Along with frontman Billy Corgan, The Smashing Pumpkins' drummer, Jimmy Chamberlin, was the creative force behind many of the arrogant alt-rockers’ best songs. So when it was announced that he was returning to the band after leaving as a result of a near-fatal drug overdose, it should have marked a triumphant return to form. Unfortunately, the resulting album, Machina/The Machines of God, went far below any feeble expectations the public might have had.
The Pumpkins’ first concept album, it tells the story of a rock star who has a religious vision, which results in him drastically changing his entire life and music. While this less-than-interesting subject matter is dull enough, the fact that it’s not even remotely apparent in the obscure songwriting, which stands as some of the weakest in the band’s career (“Rain falls on everyone/the same old rain”), is even more pathetic. As of all of this wasn’t bad enough, the actual songs are flat, repetitive, and boring; which makes the pompously “meaningful” artwork that shamelessly adorns the cover and liner notes even more confusing. Only the pretty “Try, Try, Try” comes even remotely close to being a standout, but even that pales in comparison to most of the band’s previous creative work. Finally, to top things off, the album stretches out over a ridiculously overlong 73-minute running time over the course of 15 utterly indistinguishable tracks.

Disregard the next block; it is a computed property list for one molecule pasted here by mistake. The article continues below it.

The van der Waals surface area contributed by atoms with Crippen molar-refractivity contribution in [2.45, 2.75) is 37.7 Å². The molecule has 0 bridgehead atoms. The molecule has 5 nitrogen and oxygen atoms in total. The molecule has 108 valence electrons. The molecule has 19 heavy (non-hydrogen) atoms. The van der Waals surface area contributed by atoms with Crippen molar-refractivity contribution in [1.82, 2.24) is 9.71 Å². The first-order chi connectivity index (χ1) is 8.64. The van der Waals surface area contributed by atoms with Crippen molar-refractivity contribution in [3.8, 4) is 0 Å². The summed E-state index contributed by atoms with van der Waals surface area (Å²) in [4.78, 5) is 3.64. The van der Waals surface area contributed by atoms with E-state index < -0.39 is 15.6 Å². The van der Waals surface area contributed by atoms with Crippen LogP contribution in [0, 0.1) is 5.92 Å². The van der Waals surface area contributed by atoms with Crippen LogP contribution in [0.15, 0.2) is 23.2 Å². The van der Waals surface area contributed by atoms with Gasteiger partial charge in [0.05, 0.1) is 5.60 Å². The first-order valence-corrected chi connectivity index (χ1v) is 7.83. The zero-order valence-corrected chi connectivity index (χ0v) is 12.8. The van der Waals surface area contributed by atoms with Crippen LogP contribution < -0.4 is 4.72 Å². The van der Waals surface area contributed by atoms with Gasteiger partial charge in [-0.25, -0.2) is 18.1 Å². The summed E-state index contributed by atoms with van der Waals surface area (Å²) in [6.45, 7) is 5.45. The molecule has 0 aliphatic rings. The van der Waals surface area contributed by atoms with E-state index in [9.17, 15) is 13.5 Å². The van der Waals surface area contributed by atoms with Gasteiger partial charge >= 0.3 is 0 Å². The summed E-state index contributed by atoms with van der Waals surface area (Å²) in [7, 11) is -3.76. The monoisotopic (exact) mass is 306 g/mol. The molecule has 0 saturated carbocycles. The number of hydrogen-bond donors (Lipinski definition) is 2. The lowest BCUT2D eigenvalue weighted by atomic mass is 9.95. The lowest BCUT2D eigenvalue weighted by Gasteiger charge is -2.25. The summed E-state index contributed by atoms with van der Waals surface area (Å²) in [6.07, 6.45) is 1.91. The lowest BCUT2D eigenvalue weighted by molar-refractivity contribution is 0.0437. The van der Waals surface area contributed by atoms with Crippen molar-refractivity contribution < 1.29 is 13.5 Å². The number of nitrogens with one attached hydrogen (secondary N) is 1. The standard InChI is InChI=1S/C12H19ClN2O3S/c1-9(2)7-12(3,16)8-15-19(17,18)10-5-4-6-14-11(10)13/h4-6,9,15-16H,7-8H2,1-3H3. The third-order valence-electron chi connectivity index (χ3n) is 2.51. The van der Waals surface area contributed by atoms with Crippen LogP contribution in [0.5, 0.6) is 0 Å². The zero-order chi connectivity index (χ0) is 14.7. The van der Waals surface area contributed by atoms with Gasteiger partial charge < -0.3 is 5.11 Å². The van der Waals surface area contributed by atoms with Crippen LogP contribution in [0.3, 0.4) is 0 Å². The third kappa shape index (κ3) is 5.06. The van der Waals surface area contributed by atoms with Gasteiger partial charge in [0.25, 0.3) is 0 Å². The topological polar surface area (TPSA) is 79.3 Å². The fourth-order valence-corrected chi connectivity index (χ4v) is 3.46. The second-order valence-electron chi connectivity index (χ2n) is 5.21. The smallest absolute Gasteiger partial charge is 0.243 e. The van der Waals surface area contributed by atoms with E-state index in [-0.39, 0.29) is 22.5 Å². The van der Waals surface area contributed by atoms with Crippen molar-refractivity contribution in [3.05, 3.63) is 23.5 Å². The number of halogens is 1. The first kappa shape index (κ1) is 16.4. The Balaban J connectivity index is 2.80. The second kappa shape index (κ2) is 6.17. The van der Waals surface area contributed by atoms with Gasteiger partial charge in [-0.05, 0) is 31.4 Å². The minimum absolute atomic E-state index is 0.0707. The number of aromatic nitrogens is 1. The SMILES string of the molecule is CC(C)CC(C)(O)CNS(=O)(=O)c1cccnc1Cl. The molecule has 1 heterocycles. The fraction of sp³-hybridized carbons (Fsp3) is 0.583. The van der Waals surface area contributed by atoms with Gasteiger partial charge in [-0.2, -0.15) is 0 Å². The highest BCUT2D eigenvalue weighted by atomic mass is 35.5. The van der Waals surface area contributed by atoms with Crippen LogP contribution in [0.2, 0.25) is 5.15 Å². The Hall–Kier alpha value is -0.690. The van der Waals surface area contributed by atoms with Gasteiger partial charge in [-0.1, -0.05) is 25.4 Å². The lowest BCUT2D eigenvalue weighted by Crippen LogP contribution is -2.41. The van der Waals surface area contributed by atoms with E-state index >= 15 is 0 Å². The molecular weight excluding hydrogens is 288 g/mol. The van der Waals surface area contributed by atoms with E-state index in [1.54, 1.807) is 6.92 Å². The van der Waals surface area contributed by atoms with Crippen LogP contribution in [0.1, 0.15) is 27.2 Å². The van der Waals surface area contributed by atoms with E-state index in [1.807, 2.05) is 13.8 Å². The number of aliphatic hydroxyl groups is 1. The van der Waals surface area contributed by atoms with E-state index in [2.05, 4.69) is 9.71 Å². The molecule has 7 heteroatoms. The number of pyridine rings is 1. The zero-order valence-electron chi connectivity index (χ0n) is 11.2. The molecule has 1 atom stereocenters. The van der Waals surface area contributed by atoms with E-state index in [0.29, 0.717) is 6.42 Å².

While die-hard fans might intermittently enjoy it, Machina is too convoluted and muddled for anyone else to try to get through. For some truly classic Pumpkins tunes, check out the essential Siamese Dream instead.